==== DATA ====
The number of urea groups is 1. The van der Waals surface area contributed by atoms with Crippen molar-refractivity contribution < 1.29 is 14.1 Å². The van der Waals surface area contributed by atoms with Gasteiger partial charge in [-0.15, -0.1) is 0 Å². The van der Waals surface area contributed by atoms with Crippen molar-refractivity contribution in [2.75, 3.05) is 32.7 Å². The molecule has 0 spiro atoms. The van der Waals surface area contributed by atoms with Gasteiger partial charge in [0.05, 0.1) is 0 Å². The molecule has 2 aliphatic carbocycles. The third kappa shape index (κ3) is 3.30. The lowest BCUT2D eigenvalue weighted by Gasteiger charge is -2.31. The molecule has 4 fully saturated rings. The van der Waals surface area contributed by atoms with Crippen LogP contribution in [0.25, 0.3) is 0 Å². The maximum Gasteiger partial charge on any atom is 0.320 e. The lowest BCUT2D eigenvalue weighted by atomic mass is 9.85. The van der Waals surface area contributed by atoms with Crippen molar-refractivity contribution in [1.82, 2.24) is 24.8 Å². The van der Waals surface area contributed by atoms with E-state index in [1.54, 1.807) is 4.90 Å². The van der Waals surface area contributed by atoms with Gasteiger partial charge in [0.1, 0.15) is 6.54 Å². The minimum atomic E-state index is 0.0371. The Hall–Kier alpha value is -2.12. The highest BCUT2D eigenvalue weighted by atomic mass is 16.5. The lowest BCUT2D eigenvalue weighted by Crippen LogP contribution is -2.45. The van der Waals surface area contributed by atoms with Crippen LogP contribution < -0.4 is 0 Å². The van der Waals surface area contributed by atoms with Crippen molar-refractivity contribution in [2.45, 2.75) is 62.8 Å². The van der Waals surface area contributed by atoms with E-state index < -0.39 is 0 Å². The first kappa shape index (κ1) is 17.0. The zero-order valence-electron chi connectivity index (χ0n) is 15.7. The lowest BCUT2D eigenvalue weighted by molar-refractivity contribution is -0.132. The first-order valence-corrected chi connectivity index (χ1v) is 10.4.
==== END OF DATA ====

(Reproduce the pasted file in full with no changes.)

The number of urea groups is 1. The van der Waals surface area contributed by atoms with Crippen molar-refractivity contribution < 1.29 is 14.1 Å². The van der Waals surface area contributed by atoms with Gasteiger partial charge in [-0.15, -0.1) is 0 Å². The van der Waals surface area contributed by atoms with Crippen molar-refractivity contribution in [2.75, 3.05) is 32.7 Å². The molecule has 0 spiro atoms. The van der Waals surface area contributed by atoms with Gasteiger partial charge in [0.05, 0.1) is 0 Å². The molecule has 2 aliphatic carbocycles. The third kappa shape index (κ3) is 3.30. The lowest BCUT2D eigenvalue weighted by Gasteiger charge is -2.31. The molecule has 4 fully saturated rings. The van der Waals surface area contributed by atoms with Crippen LogP contribution in [0.25, 0.3) is 0 Å². The maximum Gasteiger partial charge on any atom is 0.320 e. The lowest BCUT2D eigenvalue weighted by atomic mass is 9.85. The van der Waals surface area contributed by atoms with Crippen molar-refractivity contribution in [1.82, 2.24) is 24.8 Å². The van der Waals surface area contributed by atoms with E-state index in [1.54, 1.807) is 4.90 Å². The van der Waals surface area contributed by atoms with Gasteiger partial charge in [0.1, 0.15) is 6.54 Å². The minimum atomic E-state index is 0.0371. The Hall–Kier alpha value is -2.12. The highest BCUT2D eigenvalue weighted by atomic mass is 16.5. The lowest BCUT2D eigenvalue weighted by Crippen LogP contribution is -2.45. The van der Waals surface area contributed by atoms with Crippen LogP contribution < -0.4 is 0 Å². The van der Waals surface area contributed by atoms with Crippen molar-refractivity contribution in [2.45, 2.75) is 62.8 Å². The van der Waals surface area contributed by atoms with E-state index < -0.39 is 0 Å². The first kappa shape index (κ1) is 17.0. The zero-order valence-electron chi connectivity index (χ0n) is 15.7. The lowest BCUT2D eigenvalue weighted by molar-refractivity contribution is -0.132. The first-order valence-corrected chi connectivity index (χ1v) is 10.4.